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Chapter 21: Going Home

King Shuddhodana heard the news that his son had already found Perfect Awareness and had become a buddha, and that he was even dwelling in the town of Rajagaha. He sent repeated delegations to ask his son to return home, but in every case the deligates, on hearing the Buddha preach, joined his followers instead. The king’s most trusted courtier was a man named Kalodayin (Kālodāyin), who had been one of Siddhartha’s childhood playmates (or some say one of his favorite teachers), and finally the king asked Kalodayin to go and ask the Buddha to return to the town of Kapilavastu, so that his father could see his son the Buddha.

Kalodayin, like the others, also became a disciple of the Buddha, but he also persuaded him to go and see his father. And so, with his followers the Buddha headed to Kapilavastu, the realm of King Shuddhodana.

When they got to Kapilavastu, they found that the kindly king had prepared a hermitage in a fig grove for the use of the Buddha and the bhikshus, and so they settled in the hermitage.

The next morning, as customary, the Buddha took his bowl and went into the streets to beg. When they saw their former prince begging, the people of Kapilavastu immediately reported it to the King.

King Shuddhodana, who was surprised and annoyed. He ordered his chariot and rode out to see this thing with his own eyes. Sure enough, there was his son, the prince, begging in his own land, in the land where he could have become king and had anything he wanted. The sight of his son with the begging bowl in his hand, already half full, surrounded by an adoring crowd, was more than King Shuddhodana could handle. He reproached his son in harsh tones for dishonoring his family, his ancestors, and his country.

“But father,” said the Buddha, “I am doing as my ancestors did.”

“They never did any such thing!” said his father.

“I mean my buddha-ancestors, the buddhas who came before me. All of them begged and gave people a chance to gain merit by providing for them.” And he explained to his father what he had discovered about escaping from suffering. His father’s anger left him, and he invited the Buddha and all of his followers to come to the palace itself to beg.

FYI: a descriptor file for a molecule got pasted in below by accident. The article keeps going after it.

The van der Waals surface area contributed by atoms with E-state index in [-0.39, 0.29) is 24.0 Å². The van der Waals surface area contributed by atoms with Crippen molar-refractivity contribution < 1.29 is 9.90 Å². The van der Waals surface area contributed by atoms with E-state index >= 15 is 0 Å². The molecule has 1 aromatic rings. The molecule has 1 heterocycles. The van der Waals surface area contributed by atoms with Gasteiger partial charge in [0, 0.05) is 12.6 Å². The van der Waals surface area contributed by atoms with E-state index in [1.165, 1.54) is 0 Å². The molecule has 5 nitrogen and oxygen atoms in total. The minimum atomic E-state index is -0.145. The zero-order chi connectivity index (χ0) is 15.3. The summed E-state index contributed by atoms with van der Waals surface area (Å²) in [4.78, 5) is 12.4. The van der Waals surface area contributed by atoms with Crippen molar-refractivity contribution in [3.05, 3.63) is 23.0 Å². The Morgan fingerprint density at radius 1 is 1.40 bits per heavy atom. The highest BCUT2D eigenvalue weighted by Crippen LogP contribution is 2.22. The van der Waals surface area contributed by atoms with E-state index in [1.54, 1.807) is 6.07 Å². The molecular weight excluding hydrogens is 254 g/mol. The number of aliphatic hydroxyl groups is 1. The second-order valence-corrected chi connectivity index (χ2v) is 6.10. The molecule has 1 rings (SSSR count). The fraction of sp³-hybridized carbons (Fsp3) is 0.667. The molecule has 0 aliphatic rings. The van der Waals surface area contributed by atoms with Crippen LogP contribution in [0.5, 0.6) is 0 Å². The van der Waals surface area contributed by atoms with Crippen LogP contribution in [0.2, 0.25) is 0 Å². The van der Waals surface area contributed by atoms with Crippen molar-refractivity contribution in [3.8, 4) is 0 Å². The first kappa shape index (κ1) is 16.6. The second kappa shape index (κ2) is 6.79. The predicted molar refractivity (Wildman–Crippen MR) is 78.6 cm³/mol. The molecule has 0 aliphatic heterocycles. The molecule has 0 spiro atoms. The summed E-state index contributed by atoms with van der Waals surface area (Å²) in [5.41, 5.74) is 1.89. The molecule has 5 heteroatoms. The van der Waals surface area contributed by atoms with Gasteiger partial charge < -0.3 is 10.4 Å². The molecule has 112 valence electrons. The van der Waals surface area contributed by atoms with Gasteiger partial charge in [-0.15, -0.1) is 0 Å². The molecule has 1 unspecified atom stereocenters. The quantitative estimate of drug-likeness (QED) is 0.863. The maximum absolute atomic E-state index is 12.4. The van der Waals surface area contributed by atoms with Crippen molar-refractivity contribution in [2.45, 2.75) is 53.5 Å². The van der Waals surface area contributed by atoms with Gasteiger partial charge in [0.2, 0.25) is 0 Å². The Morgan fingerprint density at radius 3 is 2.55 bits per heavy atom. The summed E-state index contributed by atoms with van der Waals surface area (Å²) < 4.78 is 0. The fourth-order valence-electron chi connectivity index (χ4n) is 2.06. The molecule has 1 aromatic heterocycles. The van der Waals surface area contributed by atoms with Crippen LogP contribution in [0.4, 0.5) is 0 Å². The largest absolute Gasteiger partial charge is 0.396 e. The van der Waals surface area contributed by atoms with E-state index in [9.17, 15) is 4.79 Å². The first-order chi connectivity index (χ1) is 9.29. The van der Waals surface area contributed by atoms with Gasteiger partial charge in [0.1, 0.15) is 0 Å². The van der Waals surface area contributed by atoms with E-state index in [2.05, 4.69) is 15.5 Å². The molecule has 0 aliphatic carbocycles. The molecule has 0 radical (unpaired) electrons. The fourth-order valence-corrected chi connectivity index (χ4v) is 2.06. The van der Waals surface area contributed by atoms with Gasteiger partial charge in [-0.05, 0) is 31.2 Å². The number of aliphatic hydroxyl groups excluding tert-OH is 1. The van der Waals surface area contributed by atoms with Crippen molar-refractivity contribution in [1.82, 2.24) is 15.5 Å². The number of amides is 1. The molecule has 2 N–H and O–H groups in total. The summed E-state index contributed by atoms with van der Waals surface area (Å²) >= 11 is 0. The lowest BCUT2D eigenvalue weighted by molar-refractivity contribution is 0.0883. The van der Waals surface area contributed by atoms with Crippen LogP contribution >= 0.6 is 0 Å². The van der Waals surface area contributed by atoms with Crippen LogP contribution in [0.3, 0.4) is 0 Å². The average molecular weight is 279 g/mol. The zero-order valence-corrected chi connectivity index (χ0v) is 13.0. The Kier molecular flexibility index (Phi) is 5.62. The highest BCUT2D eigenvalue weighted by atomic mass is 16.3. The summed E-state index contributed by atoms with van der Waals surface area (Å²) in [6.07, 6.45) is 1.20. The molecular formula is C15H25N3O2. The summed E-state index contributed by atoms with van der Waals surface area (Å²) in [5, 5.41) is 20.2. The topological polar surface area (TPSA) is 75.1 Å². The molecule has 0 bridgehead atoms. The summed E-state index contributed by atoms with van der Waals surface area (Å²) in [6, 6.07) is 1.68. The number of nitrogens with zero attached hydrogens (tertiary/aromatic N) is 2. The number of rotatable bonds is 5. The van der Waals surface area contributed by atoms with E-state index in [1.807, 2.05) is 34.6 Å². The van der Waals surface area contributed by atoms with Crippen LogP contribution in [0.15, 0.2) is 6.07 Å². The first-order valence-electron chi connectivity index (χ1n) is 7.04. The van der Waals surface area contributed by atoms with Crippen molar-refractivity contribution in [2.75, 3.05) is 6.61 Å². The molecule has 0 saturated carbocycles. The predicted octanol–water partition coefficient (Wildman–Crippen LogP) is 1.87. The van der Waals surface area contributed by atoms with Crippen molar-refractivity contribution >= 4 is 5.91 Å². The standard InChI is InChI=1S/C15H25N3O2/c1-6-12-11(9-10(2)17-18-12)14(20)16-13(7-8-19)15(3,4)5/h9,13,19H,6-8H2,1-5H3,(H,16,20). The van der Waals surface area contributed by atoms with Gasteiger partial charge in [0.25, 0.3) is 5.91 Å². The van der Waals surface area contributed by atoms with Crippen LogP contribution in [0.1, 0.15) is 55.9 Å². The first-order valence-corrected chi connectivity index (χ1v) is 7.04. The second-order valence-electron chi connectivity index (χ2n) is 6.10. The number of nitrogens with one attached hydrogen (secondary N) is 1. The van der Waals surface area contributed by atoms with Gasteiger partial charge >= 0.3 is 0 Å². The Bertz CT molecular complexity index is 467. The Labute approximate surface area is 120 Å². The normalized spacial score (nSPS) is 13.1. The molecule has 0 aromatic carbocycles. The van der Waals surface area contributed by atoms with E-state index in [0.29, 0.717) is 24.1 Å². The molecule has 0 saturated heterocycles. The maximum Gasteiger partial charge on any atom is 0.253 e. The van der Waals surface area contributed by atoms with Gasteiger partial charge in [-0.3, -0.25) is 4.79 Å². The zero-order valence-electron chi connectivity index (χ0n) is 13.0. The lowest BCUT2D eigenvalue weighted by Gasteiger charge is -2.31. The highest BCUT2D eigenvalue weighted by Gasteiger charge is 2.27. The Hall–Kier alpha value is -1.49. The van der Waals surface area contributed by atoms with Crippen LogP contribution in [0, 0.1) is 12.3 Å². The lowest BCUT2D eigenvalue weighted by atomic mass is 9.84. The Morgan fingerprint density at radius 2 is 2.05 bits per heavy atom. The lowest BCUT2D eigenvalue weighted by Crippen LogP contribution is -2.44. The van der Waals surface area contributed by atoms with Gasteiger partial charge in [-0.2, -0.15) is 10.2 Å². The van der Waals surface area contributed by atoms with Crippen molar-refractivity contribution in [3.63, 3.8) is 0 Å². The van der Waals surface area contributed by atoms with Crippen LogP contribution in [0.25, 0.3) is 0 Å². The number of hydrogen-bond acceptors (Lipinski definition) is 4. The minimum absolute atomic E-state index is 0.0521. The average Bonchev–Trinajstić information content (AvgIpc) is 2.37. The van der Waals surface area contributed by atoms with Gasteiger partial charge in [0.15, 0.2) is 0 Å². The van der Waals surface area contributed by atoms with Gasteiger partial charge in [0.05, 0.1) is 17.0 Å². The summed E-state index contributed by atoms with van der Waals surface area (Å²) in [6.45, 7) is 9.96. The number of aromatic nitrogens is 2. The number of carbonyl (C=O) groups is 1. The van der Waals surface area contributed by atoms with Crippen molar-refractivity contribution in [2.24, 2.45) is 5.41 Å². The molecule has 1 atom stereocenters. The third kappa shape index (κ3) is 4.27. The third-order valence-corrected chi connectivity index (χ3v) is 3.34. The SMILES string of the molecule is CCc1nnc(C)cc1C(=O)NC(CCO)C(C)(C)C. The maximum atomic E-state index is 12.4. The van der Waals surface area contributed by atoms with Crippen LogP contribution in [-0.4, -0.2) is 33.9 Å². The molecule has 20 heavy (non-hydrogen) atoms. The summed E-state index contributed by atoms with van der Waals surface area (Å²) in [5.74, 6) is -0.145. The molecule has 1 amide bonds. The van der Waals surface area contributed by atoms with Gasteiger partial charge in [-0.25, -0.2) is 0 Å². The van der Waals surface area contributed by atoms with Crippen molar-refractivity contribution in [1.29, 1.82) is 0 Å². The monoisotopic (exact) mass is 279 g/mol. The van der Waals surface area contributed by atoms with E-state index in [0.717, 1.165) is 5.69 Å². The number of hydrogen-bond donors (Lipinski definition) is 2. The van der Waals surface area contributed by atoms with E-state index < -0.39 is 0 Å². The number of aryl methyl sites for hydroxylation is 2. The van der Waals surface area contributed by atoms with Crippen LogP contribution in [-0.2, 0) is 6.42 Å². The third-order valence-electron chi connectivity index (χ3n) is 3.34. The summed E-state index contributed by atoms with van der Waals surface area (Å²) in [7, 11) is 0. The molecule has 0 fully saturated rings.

And when they had eaten, then the Buddha spoke to the king and the men of his family and all the other men of the palace about his awakening and the way to avoid suffering. And all who heard him were persuaded and became his followers.

Then the Buddha and two of his followers went to the quarters of Lady Yashodhara, who had been the Buddha’s wife before he left the family. And he preached to her, and to his little son, Prince Rahula, already seven years old.

Later, when the boy attained better understanding, the Buddha told him how to avoid suffering, and he left the family to follow the Buddha and became the first novice disciple in the new Buddhist movement, a category of follower slightly below a bhikshu.

Besides saving his son Rahula, the Buddha also saved his handsome younger half-brother Nanda. Nanda had just been engaged to a beautiful princess, but he and other princes of the Shakya clan left their families to go with the Buddha, although Nanda never found it easy to stop thinking about beautiful princesses.

When he left Kapilavastu, six more young princes hurried to him and asked to leave their families and join him. They included Ananda (Ānanda) and Devadatta, who were cousins of the Buddha. Ananda was destined to be the Buddha’s closest friend and most important disciple. Devadatta was destined to become his most committed enemy.

What mischief could a committed enemy do? Read Part V to find out.

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